An innovative wastewater treatment model – which is now part of the World Health Organisation’s sanitation safety planning initiative – has just won the SA Australian Water Association Infrastructure Project Innovation award.
Microbiologist Professor Howard Fallowfield says that sustainable purification of wastewater by naturally occurring algae is an outstanding way for regional towns to reuse precious water – and reduce their carbon footprint and power usage at the same time.
Professor Fallowfield from Flinders University was instrumental in designing and establishing high-rate algal ponds at Kingston-on-Murray and now Peterborough – which is the largest of its kind in Australia.
“Before the high-rate algal pond (HRAP) was built, all households and businesses in Peterborough disposed of their wastewater on site via septic tanks or disposal, which often resulted in raw sewage problems in people’s backyards,” Professor Fallowfield said.
Peterborough is similar to other small country towns. With a population of 1,500 people and located 250km north of Adelaide in the southern Flinders Ranges, water and power are costly to deliver.
The town’s two HRAPs, each 5000m2 in size and just 0.3-0.5m deep, were built with funding from the District Council of Peterborough, the SA Government Community Wastewater Management Scheme coordinated by the Local Government Association of SA, and the Australian Government through the National Stronger Regions Fund.
Professor Fallowfield believes the Peterborough system is a better solution for a low-energy carbon footprint, both during construction and operation, than conventional lagoon systems and regular electro-mechanical wastewater treatment plants.
In the large shallow ponds, wastewater is exposed to disinfecting sunlight to reduce pathogens while naturally occurring microalgae carries out its purification function.
“The reduced surface area and shorter retention time of HRAPs halves the evaporative losses, increasing the volume of treated wastewater available for reuse by communities in water-scarce regions like those in rural South Australia,” Professor Fallowfield said.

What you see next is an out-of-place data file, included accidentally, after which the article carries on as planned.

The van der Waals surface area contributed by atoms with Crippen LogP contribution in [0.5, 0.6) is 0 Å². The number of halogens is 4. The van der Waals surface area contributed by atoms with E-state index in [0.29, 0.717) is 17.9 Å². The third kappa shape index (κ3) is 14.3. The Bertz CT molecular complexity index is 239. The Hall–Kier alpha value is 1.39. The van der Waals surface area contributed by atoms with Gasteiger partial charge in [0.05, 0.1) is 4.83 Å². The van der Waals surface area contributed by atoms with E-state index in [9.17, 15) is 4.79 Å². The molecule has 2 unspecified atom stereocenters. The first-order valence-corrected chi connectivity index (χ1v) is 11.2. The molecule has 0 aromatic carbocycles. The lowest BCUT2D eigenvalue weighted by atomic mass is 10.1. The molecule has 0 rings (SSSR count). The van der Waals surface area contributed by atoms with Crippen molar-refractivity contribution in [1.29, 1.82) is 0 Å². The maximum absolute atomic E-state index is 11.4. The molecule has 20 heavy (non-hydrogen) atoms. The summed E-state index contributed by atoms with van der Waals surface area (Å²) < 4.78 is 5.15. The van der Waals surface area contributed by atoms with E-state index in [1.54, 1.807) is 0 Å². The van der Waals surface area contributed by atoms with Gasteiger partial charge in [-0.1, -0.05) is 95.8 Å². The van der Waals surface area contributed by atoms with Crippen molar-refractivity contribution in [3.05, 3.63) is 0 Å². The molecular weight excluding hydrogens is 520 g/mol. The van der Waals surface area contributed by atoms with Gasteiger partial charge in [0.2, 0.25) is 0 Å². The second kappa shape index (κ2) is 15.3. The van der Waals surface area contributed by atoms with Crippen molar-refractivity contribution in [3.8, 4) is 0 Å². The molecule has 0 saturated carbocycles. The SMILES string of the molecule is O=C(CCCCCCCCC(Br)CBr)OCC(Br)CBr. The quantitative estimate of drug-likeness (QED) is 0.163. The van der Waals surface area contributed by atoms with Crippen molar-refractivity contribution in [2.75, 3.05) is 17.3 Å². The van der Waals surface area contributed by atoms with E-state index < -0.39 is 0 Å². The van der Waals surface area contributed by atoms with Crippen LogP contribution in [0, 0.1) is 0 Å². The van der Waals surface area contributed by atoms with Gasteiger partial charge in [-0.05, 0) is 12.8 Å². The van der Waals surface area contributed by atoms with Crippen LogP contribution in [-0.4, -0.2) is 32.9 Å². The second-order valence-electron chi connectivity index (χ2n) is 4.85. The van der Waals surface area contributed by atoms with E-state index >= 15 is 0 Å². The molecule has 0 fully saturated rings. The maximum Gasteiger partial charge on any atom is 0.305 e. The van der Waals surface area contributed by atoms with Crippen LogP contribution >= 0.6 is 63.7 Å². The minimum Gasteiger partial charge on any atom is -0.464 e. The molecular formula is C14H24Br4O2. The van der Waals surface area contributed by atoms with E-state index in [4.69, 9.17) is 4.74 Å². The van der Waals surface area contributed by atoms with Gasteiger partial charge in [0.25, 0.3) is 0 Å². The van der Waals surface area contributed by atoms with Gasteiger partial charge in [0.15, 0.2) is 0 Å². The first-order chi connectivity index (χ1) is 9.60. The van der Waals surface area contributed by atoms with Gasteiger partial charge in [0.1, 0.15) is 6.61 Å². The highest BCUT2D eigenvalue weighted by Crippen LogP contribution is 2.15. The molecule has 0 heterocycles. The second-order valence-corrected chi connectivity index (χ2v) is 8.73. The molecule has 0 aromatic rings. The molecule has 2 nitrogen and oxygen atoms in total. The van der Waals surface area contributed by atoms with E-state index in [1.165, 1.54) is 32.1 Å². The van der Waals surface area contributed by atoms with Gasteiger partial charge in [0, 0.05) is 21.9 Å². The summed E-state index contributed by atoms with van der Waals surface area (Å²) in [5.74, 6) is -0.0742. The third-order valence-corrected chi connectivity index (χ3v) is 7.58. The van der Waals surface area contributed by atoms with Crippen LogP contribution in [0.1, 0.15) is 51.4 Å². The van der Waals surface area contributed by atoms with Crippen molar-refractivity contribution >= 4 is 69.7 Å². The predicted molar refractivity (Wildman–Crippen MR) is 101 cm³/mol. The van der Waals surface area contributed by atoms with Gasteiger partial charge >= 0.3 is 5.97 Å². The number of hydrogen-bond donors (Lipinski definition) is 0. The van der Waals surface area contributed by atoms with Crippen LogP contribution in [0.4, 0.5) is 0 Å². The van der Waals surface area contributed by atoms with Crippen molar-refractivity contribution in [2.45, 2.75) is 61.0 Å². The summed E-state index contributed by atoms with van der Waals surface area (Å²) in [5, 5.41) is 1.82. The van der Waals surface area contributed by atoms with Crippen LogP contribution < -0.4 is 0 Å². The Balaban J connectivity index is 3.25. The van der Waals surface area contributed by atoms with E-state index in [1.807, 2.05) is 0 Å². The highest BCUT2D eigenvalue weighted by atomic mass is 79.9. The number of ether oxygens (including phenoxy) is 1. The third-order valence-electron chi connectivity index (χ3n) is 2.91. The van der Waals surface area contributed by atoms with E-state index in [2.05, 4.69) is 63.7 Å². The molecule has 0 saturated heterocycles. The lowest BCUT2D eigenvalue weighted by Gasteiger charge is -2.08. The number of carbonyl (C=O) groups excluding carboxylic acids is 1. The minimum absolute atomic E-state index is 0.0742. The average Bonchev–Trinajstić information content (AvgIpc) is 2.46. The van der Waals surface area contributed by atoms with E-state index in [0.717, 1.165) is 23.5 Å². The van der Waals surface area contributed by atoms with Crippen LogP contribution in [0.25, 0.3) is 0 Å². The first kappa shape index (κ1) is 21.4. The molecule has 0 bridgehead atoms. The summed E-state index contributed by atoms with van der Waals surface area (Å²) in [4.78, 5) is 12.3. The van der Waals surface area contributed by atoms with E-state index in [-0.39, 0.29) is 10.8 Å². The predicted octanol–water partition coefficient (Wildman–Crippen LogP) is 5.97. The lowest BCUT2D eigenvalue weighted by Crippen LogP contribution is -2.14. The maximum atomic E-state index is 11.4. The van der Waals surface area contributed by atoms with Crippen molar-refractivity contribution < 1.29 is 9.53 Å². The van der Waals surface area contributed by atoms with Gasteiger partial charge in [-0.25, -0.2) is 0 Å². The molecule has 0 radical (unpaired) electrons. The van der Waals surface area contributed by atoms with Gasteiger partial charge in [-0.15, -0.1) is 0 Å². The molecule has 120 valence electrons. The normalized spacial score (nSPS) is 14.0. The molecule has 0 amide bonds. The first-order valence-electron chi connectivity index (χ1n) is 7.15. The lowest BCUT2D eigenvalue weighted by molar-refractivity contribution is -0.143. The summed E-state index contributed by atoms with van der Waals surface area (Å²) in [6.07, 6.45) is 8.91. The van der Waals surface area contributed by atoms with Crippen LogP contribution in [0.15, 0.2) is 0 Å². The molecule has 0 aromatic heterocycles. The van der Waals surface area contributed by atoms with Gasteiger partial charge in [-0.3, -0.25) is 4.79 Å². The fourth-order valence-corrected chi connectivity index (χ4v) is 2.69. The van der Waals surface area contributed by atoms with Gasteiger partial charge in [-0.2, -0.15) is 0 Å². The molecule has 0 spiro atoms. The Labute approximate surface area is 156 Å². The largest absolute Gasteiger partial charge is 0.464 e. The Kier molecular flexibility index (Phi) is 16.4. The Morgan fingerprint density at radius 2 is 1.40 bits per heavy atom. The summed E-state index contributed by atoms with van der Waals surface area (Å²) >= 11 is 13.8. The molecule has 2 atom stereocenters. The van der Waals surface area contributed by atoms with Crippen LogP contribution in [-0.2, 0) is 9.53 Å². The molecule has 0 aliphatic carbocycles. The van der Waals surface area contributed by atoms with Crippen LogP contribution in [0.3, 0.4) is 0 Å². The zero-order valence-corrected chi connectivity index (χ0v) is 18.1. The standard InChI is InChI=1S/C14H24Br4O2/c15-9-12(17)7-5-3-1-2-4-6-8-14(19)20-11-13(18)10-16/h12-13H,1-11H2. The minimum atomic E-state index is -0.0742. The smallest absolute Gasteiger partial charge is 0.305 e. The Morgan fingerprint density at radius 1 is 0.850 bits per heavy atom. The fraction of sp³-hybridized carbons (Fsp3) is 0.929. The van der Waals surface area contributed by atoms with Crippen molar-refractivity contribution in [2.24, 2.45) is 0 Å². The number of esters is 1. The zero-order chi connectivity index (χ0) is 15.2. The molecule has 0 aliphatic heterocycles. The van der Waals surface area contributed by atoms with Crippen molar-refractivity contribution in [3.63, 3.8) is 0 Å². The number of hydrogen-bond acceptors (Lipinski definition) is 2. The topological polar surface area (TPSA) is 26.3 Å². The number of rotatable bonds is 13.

The wastewater treatment project has supported the expansion of the local feral camel abattoir in Peterborough. SAMEX has become a leading local employer, growing to 80 staff from 10 in 2012, including Indigenous employees and workers from the Ngaanyatjarra Camel company.
The benefits for public health of a sustainable centralised HRAP system has the potential to redefine the approach to wastewater treatment in rural communities around the world.
Researchers from the University of Nantes in France have already visited Peterborough to explore the opportunities for collaboration and application of the system to rural communities in France.
Long-running project supporter Colin Steele, Managing Director of Canberra-based consultancy Section 51, said the project is a fine example of university expertise teaming with government and other partners.
“The AWA award acknowledges that this project is a real and living example of a wastewater treatment project that incorporate sustainable design principles aimed at achieving social, economic and environmental outcomes,” Mr Steele said.
The project has gained international attention in recent years after Professor Fallowfield presented at a WHO/UNESCO workshop at the Bill and Melinda Gates Foundation, Seattle.
This led to the HRAP validation as a case study in the Global Water Pathogen Project, which is supporting global implementation of the WHO Sanitation Safety Planning Manual.
The Peterborough project is now in the running for the national AWA awards to be held in Adelaide in May 2020.